JSON Web Token (JWT) benefits over a database session token

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With a database session token system I could have a user login with a username/password, the server could generate a token (a uuid for example) and store it in the database and return that token to the client. Every request from thereon would include the token and the server would look up whether the token is valid and what user it belongs to.

Using JWT there would be no need to save anything to the database with respect to session/tokens thanks to the combination of the secret key kept on the server and the signed token the client keeps and sends with every request.

This is good but besides saving a database check each request (which would be fast anyway since it's just checking a hash table) it's not clear to me what the advantages are of using JWT. Can you anyone familiar with this explain? Let's ignore cookies, it's specifically a database custom token as described above and JWT that I am trying to compare and understand the benefits.

Best Solution

The main difference is the session storage size and lookup work required from the server:

  • On the server side, JWT stores a single key in memory (or in config file) - called secret key. That key has two purposes, it enables creating new encrypted tokens and it also functions like a master key that "opens all locks", in practice it verifies all tokens. As a result the server responds much faster to auth requests, because it doesn't matter if you have two or two million users logged in - the same number of records (one, that server key) will be used to authenticate all client requests.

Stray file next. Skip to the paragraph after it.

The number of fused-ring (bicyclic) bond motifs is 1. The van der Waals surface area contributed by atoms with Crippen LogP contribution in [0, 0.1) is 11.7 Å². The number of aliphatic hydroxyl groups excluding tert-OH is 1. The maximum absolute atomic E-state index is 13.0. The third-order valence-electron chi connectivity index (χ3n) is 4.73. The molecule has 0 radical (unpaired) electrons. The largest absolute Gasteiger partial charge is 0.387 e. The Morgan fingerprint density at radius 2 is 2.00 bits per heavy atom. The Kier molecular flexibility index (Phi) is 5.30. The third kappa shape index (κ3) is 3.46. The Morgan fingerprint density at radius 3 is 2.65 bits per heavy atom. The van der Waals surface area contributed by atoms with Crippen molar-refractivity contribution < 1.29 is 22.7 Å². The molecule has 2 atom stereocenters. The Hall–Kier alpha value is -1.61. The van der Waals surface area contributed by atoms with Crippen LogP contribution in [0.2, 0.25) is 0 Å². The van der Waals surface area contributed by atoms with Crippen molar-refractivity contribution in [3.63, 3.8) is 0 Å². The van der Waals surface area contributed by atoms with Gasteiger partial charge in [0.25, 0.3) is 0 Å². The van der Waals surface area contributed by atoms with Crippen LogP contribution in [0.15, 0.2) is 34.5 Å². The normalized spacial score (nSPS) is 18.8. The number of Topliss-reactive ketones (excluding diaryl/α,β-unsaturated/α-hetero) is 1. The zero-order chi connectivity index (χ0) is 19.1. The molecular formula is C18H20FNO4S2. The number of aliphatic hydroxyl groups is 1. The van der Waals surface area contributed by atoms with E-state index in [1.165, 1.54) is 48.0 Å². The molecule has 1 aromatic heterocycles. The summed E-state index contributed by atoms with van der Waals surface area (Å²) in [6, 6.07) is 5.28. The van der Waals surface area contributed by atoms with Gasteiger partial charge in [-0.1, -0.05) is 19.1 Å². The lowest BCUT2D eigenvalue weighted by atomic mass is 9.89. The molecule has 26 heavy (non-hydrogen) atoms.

• Traditional authentication that stores user sessions in a database, creates a record in the db for every single user, which results in multiple keys. So if you have two million users logged in, the server will create two million records and with each client request the server needs to locate the relevant session record in the database*.

JWT leaves it up to the client side to store and handle the entire session/user object. It actually makes much more sense because every client handles their own data only, so it doesn't cause heavy lifting for the client side either.

As for what you wrote in your last paragraph, it's not just db calls that we save here. JWT is actually much more scalable because of its independent and lightweight nature, it doesn't fail as auth requests pile up and it allows the server to handle auth accross devices and services without managing sessions on the server side.

Security wise though, db sessions arguably have the upper hand: they can be more secure because of that latency, and are also less vulnerable to session hijacking after user logout.

*The db stored sessions method can be optimized with effective caching and by storing only the session id (as opposed to the entire user object) in a fast key/value server such as Redis. That said, I would still choose JWT method over db for most cases.